Re: Choosing one's fights, was Re: George W. Bush's Speech on September 20, 2001

From: J. R. Molloy (
Date: Sun Sep 23 2001 - 12:25:15 MDT

From: "Pat Inniss" <>
> The President is certainly free to cite God, just as the murderers of
> 9/11 almost certainly did. I think the discussion here is whether such
> citations are proper for a leader in his position as the President of us
> all, and more generally whether the nonreligious should in any way
> dissemble their lack of faith. Had the President spoken specifically
> from the perspective of a Methodist or whatever brand of Xian he is, or
> even just as a Xian, with the assumption that everyone else saw things
> that same way, he would have been criticized as intolerant and
> exclusionary. However when atheists are not taken into account nobody
> seems to give a damn. This snubbing certainly indicates that atheists
> are less worthy, which is exactly how many persons feel. The President
> could lapse into any sort of bigoted speech, it's his right, but I don't
> cotton to him or anybody else promoting prejudice, no matter what the
> circumstance.

In further support of your excellent comments, I'd add that non-theist
scientists have no obligation to participate in, or to in any way support holy
wars. Let the homicidal religious fanatics of the world kill each other to
fulfill the Armageddon prophecies that are part of their program. When it's
over, meek scientists can inherit the Earth.

> I hardly view anything to do with religion and our society's virtually
> universal approval of this form of voluntary dementia as a side issue
> after 9/11. We now find ourselves embroiled in what is, at its essence,
> a religious war, whether or not we choose to acknowledge it as such.
> Henceforth when one catalogs the horrors of religion down through the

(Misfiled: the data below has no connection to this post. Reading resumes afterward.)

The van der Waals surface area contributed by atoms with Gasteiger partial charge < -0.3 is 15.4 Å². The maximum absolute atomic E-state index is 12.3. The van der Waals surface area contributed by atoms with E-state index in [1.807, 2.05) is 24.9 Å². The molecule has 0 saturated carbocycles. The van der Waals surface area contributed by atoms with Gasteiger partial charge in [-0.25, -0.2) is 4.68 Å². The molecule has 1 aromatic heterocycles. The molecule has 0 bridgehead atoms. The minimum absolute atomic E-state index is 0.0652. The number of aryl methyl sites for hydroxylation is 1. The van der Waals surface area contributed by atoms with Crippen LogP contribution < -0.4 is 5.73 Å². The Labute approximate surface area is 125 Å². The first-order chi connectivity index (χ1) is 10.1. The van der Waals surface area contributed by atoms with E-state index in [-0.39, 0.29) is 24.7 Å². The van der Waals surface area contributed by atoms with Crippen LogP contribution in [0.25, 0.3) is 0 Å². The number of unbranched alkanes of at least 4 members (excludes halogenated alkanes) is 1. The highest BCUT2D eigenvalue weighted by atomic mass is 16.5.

> ages, that date can be added to the list as a stark reminder that we're
> far from out of this age of darkness yet. In addition to inspiring those
> grim events, religious thinking deeply influences much of our nation's
> policies, for the worse, from what I can tell. In the last couple of
> weeks I have found myself becoming a lot less tolerant of other people's
> stupidity, lack of intellectual integrity, or whatever you want to call
> the particular set of superstitions we term "religion." It cannot be
> defended as just a benign psychological aberration. It kills.

Yes, that's exactly right: religion kills, and science heals (and note that
religion often kills by using tools supplied by science). As Richard Dawkins
has pointed out, one of the essential differences between science and religion
is that scientists don't settle their differences by killing each other. We
won't move into a better future until we debunk religiosity, the most
regressive force now operating in society.

--- --- --- --- ---

Useless hypotheses, etc.:
 consciousness, phlogiston, philosophy, vitalism, mind, free will, qualia,
analog computing, cultural relativism, GAC, Cyc, Eliza, cryonics, individual
uniqueness, ego, human values, scientific relinquishment

This archive was generated by hypermail 2b30 : Fri Oct 12 2001 - 14:40:55 MDT